By Sarah Baillie from The Center of Biological Diversity
There are a lot of things to consider when planning your wedding – from budget to logistics, traditions to personal preferences. And that’s just scratching the surface. It’s easy to get overwhelmed, and factors like how your wedding can affect the environment might not even cross your mind.
Even if you are worried about waste when planning your wedding, it might not be clear how you can celebrate with friends and family sustainably. How do you have a big party without a big carbon footprint?
I’ve always been passionate about protecting animals and the environment. From the beginning, it was important to my fiancé and me that our wedding reflected our values and gave back to the causes we care about.
But as I started planning my own wedding this past year, I was frustrated by the lack of information. Pinterest and Instagram don’t show what becomes of all of the decorations, flowers and favors once the party is over. And wedding planners typically don’t run through the carbon footprint of menu options.
I work at the Center for Biological Diversity, fighting unsustainable population growth and overconsumption. That’s why I developed the Wildlife-friendly Wedding Guide.
It compiles recommendations to have a more Earth-friendly wedding. The guide has suggestions for each step in the wedding planning process and illustrates the differences in emissions between choices.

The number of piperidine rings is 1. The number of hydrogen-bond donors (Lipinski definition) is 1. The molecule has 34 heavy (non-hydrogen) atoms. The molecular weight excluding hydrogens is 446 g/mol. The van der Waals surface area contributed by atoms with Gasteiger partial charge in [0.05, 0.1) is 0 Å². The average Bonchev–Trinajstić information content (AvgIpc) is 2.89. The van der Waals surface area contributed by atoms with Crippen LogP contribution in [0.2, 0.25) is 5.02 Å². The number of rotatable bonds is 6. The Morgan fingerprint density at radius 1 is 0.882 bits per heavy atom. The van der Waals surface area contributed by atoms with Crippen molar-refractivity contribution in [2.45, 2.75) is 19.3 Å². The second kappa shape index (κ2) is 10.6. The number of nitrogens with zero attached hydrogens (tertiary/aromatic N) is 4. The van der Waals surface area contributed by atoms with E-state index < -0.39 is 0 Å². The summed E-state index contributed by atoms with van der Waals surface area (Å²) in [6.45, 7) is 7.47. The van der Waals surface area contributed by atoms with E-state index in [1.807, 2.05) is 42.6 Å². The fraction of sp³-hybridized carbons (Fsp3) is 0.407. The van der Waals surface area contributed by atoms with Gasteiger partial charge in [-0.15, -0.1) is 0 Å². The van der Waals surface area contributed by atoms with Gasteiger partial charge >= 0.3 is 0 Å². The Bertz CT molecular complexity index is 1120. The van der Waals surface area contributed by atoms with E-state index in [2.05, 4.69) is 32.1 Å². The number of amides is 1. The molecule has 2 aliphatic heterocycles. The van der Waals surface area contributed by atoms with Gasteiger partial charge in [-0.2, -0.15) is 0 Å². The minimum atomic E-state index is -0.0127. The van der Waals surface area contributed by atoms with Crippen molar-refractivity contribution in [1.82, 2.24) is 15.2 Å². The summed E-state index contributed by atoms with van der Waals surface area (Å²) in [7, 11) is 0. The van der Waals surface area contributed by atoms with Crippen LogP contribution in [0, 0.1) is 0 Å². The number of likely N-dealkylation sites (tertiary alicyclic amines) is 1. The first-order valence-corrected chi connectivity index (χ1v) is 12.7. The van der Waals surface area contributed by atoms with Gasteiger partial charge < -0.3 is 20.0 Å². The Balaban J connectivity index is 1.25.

Some of the largest contributors to an individual carbon footprint are venue and transportation. Perhaps unsurprisingly, these are also the biggest players in a wedding’s carbon footprint.
(image via Medium)
Want a destination wedding? Everyone has to hop on a plane, which causes tons of carbon emissions. Want to serve a prime rib entrée? That amount of red meat will be costly for you and the planet.
Even if you aren’t planning a far-away wedding or a meat-heavy menu, the choices you make are multiplied for each of your guests.
If you want to give your guests favors, avoid additional waste by opting for something edible. Or you can give something that’s beneficial to wildlife like seed bombs for native species that local pollinators will love.
When it comes to gifts, your guests ultimately choose what to give, but a registry allows you to offer guidance.
It’s becoming more common for couples to live together before getting married and already have what they need for their home. That’s why charitable giving is an excellent alternative to traditional gifts.
By registering for donations to your favorite charities, you’re also sharing more about you as a couple with your guests. Your friends and family will learn a little more about the causes that are important to you.
The Good Beginning facilitates a charitable giving registry. You can even choose multiple organizations for guests to donate to.
Making wildlife-friendly choices when planning your wedding not only protects the planet, it’s a way to share your values with your nearest and dearest. And it’s an opportunity to demonstrate more sustainable choices that others can follow to set a good example for the rest of the wedding industry.